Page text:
Some of the earliest roots of GIS are found in the Canada Geographic Information System (CGIS; Foresman, 1998), a massive investment by the Government of Canada in the mid 1960s. CGIS was designed to solve a very specific problem, the compilation of summary statistics from tens of thousands of map sheets. A large part of Canada’s land mass had been mapped at a very detailed scale and in the form of several layers, including the capability of the land resource for various kinds of activities, and the current uses of the land. The statistical analysis involved two tasks, the overlay of layers and the measurement of area, that are notoriously difficult, expensive, tedious, and inaccurate when done by hand. Computerization offered the potential for accurate and fully automated analysis, and even though the costs were spectacular they were still less than those of a traditional manual analysis. The CGIS project resulted in the solution of many important problems in geospatial digitization, data modeling, indexing structures, and algorithm design.
I use the example of CGIS because it illustrates the very special nature of early GIS, relative to what was then the computing mainstream. In the mid 1960s almost no-one had thought of using a computer to process the information found on maps; it was far from clear how one could get the information into a computer, and what purpose would be served. Although the project used a standard mainframe and storage devices, the contractors developed a map scanner uniquely designed for large-format maps, with few applications outside GIS. Similarly, the CGIS topological data structure became the basis for many others, including ESRI’s coverage model, but has no obvious analogs outside the geospatial field. Through time, however, the uniqueness of these aspects of GIS has become less and less significant. Few GIS projects today use map scanners, because so much geospatial information is already in digital form, and most paper maps are themselves products of digital databases.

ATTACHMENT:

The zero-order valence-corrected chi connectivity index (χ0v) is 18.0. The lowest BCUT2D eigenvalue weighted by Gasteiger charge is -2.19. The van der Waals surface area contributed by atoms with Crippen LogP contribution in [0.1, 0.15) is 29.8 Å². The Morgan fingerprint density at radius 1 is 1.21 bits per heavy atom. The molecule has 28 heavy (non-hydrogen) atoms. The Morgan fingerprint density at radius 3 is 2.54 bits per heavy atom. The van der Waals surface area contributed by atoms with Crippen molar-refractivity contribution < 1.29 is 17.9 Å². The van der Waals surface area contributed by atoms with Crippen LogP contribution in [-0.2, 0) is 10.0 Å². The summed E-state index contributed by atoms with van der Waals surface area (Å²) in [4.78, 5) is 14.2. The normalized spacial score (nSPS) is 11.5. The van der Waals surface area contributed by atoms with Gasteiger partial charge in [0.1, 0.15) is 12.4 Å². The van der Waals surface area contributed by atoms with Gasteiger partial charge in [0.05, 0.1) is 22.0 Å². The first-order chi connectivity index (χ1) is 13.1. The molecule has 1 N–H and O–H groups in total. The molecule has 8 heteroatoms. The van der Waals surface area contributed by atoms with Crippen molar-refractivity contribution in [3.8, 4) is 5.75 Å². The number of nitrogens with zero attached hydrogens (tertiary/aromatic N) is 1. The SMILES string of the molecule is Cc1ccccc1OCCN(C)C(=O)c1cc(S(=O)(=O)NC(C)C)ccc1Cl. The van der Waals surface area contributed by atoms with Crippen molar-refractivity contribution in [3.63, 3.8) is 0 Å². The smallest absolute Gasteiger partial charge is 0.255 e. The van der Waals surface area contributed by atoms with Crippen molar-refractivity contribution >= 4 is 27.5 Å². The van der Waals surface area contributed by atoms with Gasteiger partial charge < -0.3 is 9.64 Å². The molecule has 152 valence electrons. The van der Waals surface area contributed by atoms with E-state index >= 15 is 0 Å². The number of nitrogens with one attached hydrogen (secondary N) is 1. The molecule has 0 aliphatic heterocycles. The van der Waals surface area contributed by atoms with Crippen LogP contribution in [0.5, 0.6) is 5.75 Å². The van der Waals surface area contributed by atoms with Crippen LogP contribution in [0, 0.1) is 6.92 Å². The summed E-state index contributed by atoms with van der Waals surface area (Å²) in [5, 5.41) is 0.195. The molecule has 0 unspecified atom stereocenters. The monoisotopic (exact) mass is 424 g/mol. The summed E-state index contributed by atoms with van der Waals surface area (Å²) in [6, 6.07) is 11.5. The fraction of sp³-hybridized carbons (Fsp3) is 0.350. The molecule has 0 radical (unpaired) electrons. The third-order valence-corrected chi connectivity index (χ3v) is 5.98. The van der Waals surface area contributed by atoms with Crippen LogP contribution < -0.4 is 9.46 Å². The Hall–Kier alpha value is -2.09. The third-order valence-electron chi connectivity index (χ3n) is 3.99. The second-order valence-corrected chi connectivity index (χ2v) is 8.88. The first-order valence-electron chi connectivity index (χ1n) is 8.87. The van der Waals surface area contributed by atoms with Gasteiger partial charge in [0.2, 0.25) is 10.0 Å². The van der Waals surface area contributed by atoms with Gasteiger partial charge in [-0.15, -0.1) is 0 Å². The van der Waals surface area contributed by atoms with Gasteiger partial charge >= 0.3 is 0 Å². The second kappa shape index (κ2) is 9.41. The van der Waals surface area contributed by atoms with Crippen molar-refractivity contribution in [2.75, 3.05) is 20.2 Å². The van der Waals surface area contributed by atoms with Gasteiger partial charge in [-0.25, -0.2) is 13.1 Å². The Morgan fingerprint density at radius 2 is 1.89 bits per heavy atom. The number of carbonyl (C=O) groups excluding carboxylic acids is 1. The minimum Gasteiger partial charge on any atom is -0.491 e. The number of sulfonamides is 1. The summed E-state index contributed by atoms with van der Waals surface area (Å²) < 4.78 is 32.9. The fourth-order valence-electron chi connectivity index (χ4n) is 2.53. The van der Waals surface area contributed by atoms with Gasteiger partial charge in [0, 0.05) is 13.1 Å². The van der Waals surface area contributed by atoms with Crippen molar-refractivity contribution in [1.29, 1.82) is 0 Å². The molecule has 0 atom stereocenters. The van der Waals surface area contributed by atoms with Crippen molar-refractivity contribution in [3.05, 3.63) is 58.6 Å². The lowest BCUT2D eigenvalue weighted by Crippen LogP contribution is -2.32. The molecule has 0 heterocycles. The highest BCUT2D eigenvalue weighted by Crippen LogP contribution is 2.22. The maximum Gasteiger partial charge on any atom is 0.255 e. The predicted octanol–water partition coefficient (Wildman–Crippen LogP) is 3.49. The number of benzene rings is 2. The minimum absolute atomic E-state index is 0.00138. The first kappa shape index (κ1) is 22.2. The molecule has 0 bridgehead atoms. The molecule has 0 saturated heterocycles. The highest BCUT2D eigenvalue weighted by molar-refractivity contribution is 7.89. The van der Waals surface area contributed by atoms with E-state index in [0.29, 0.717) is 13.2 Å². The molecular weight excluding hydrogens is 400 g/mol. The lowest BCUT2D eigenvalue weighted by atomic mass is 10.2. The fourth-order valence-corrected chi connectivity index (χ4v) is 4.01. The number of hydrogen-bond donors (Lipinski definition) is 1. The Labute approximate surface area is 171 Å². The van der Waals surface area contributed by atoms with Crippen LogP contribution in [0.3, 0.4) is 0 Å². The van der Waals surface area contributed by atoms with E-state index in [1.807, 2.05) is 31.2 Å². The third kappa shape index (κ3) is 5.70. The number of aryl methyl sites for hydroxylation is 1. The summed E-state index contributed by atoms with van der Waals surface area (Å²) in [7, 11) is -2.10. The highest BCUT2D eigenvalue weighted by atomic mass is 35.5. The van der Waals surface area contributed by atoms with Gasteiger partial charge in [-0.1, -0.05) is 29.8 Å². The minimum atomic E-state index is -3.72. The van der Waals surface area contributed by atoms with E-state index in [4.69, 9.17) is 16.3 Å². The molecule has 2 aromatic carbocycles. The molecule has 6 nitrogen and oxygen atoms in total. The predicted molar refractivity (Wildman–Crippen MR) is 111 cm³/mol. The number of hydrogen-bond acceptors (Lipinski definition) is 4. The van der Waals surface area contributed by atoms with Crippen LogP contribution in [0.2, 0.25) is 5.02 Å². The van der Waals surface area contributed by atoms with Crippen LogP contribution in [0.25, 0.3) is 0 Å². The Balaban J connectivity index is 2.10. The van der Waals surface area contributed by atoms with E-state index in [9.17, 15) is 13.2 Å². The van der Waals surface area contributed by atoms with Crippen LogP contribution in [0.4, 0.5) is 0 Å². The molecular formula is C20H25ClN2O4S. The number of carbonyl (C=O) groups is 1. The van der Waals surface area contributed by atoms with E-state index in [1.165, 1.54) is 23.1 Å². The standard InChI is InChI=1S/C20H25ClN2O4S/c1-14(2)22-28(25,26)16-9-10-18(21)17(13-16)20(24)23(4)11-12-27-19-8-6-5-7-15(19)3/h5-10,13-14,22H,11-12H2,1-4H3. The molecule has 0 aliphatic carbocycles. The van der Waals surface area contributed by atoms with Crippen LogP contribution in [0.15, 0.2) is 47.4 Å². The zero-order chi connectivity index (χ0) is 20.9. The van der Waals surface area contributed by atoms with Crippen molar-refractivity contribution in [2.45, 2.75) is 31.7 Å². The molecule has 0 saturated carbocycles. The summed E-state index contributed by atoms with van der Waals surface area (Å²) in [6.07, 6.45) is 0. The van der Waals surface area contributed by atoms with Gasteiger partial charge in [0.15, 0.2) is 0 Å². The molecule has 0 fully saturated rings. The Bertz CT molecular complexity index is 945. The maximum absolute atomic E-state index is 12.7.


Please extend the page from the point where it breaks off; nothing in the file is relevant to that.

The history of the topological data structure provides a typical example of how GIS has become less special. It was originally devised to solve two related problems associated with the digital representation of a certain type of map commonly found in environmental and resource management, and it is not surprising that these turn out to be the most successful areas for the nascent GIS industry of that period. All of the layers of CGIS looked similar: they divided the space into irregular areas using thin lines, and gave each area a uniform class, drawn from a small set of defined classes. This type has been called the area-class map (Burrough and Frank, 1996), and it is used to characterize soils, land uses, land cover, and vegetation, among other applications. When such maps need to be digitized, the obvious approach is to regard each area as a separate unit, and to create a polygon by digitizing a sequence of points around its boundary. But when applied to an area-class map, this approach will result in the double-digitizing of each internal boundary, adding to what is already a tedious and time-consuming task. Moreover, the two versions of each internal boundary will differ, resulting in a weaving that looks unsightly. The topological data structure of CGIS solved this problem by treating each common boundary between two adjacent areas as the record, rather than each area, and treating areas as collections of such boundaries or arcs. With each arc were associated pointers to the areas on each side, and to the junctions or nodes at each end.